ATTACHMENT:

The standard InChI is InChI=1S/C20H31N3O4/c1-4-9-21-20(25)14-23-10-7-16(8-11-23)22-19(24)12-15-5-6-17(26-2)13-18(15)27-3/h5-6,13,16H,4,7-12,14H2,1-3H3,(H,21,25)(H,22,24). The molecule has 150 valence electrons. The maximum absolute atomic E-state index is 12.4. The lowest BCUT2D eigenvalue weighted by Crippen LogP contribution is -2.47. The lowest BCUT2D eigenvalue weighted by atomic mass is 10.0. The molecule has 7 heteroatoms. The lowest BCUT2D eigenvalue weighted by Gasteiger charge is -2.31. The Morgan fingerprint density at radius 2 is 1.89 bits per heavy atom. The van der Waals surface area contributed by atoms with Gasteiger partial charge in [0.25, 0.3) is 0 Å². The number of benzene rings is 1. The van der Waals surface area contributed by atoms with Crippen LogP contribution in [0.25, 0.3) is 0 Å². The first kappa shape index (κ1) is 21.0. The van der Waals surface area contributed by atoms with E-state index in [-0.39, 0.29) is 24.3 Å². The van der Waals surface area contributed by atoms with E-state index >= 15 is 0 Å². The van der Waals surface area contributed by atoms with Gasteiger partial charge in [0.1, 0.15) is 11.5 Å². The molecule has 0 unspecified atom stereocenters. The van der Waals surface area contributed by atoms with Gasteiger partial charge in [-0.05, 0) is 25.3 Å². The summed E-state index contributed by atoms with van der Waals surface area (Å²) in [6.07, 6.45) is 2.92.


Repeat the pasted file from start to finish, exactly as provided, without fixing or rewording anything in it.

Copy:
The standard InChI is InChI=1S/C20H31N3O4/c1-4-9-21-20(25)14-23-10-7-16(8-11-23)22-19(24)12-15-5-6-17(26-2)13-18(15)27-3/h5-6,13,16H,4,7-12,14H2,1-3H3,(H,21,25)(H,22,24). The molecule has 150 valence electrons. The maximum absolute atomic E-state index is 12.4. The lowest BCUT2D eigenvalue weighted by Crippen LogP contribution is -2.47. The lowest BCUT2D eigenvalue weighted by atomic mass is 10.0. The molecule has 7 heteroatoms. The lowest BCUT2D eigenvalue weighted by Gasteiger charge is -2.31. The Morgan fingerprint density at radius 2 is 1.89 bits per heavy atom. The van der Waals surface area contributed by atoms with Gasteiger partial charge in [0.25, 0.3) is 0 Å². The number of benzene rings is 1. The van der Waals surface area contributed by atoms with Crippen LogP contribution in [0.25, 0.3) is 0 Å². The first kappa shape index (κ1) is 21.0. The van der Waals surface area contributed by atoms with E-state index in [-0.39, 0.29) is 24.3 Å². The van der Waals surface area contributed by atoms with E-state index >= 15 is 0 Å². The van der Waals surface area contributed by atoms with Gasteiger partial charge in [0.1, 0.15) is 11.5 Å². The molecule has 0 unspecified atom stereocenters. The van der Waals surface area contributed by atoms with Gasteiger partial charge in [-0.05, 0) is 25.3 Å². The summed E-state index contributed by atoms with van der Waals surface area (Å²) in [6.07, 6.45) is 2.92.